Freeland tables 'affordable housing and groceries' bill, Trudeau calls for all-party backing
OTTAWA -- Finance Minister Chrystia Freeland has tabled new legislation to implement the promised removal of GST from new rental developments, and to revamp Canada's competition laws, framing the bill as a package that will result in more affordable housing and groceries, eventually.
Facing pressure in the polls and from within his own Liberal caucus, last week Prime Minister Justin Trudeau promised this suite of measures in an effort to address Canadians' ongoing cost-of-living concerns.
Speaking from New York City as he wrapped up his UN trip, Trudeau called on the other parties—some of which are trying to advance similar legislative proposals of their own—to get behind the government's bill.
"I urge opposition leaders back home to help us get today's real solutions passed quickly. We're focused on making life more affordable for Canadians, and we'll be continuing this work in the days and weeks to come," Trudeau said.
Bill C-56, which is being titled "The Affordable Housing and Groceries Act," is the first piece of government legislation to be introduced in the fall sitting.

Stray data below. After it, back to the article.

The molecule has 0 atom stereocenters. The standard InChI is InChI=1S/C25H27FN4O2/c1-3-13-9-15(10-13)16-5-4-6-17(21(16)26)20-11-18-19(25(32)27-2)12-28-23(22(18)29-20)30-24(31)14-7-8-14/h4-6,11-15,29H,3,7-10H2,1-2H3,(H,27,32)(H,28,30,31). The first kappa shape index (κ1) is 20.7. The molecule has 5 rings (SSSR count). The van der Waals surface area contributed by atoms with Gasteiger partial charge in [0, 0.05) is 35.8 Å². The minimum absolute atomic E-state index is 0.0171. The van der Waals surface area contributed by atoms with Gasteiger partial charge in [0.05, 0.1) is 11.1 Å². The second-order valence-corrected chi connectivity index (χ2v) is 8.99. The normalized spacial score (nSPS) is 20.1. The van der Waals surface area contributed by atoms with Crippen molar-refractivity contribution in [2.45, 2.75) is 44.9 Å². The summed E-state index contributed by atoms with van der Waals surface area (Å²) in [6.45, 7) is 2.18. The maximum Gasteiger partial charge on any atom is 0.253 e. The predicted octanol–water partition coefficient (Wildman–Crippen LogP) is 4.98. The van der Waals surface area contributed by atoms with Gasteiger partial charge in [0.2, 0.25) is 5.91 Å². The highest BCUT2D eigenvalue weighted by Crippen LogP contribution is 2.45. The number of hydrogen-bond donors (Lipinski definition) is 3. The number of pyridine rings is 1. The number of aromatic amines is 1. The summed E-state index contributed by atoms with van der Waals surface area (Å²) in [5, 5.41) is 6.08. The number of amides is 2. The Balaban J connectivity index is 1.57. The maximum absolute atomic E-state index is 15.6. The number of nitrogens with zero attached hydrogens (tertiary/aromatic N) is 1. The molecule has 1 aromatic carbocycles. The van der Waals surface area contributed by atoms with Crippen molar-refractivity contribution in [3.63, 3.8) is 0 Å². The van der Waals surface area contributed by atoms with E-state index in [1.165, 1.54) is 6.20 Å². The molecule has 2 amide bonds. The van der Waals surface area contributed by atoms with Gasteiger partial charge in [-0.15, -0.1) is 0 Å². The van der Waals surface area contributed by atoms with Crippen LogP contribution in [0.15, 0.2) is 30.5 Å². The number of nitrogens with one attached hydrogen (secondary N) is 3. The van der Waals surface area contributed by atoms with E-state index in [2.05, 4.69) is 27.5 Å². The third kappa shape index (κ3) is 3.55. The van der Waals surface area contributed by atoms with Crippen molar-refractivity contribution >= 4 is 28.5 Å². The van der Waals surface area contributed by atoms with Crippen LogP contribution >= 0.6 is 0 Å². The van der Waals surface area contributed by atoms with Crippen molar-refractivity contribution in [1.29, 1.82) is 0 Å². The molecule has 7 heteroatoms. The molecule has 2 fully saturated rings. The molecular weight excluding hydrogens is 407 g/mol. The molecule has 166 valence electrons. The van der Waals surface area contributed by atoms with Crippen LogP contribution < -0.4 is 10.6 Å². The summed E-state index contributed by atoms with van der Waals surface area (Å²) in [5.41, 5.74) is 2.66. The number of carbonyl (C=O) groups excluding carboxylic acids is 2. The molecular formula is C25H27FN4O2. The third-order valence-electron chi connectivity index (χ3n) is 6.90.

"More competition will ease sticker shock at the grocery checkout line. Eliminating the GST will get more housing built faster so that more Canadians can have an affordable place to call home," Freeland said during an afternoon press conference alongside a handful of ministers, vowing the Liberals will have "more to say and to announce in the weeks to come."
GST RENTAL REBATE
Through the bill, the federal government is aiming to incentivize the construction of more apartment buildings, student housing, and senior living spaces by offering a 100 per cent rental rebate off of the GST paid on new purpose-built rental housing, up from the current 36 per cent and the existing GST rental rebate phase-out thresholds for new rental housing projects.
This reform would apply to new residential units that would meet the conditions for the existing GST rental rebate: buildings of at least four private apartment units that have a private kitchen, bathroom and living area, or at least 10 private rooms or suites, with at least 90 per cent of units designated for long-term rental.
This move is estimated to provide $25,000 of tax relief for a two-bedroom rental apartment valued at $500,000, according to Finance Canada, and is expected to cost $4.5 billion over the fiscal period of the program.
Declaring her plans to oversee the implementation of Bill C-56, Treasury Board President Anita Anand vowed to ensure the legislative initiatives taken "will ensure value for taxpayer dollars."
As for the timing, eligible builds are those that begin construction in the next six and a half years—specifically between Sept. 14, 2023 and Dec. 31, 2030—and that complete construction by Dec. 31, 2035, according to senior government officials who briefed reporters on the new legislation on a not-for-attribution basis.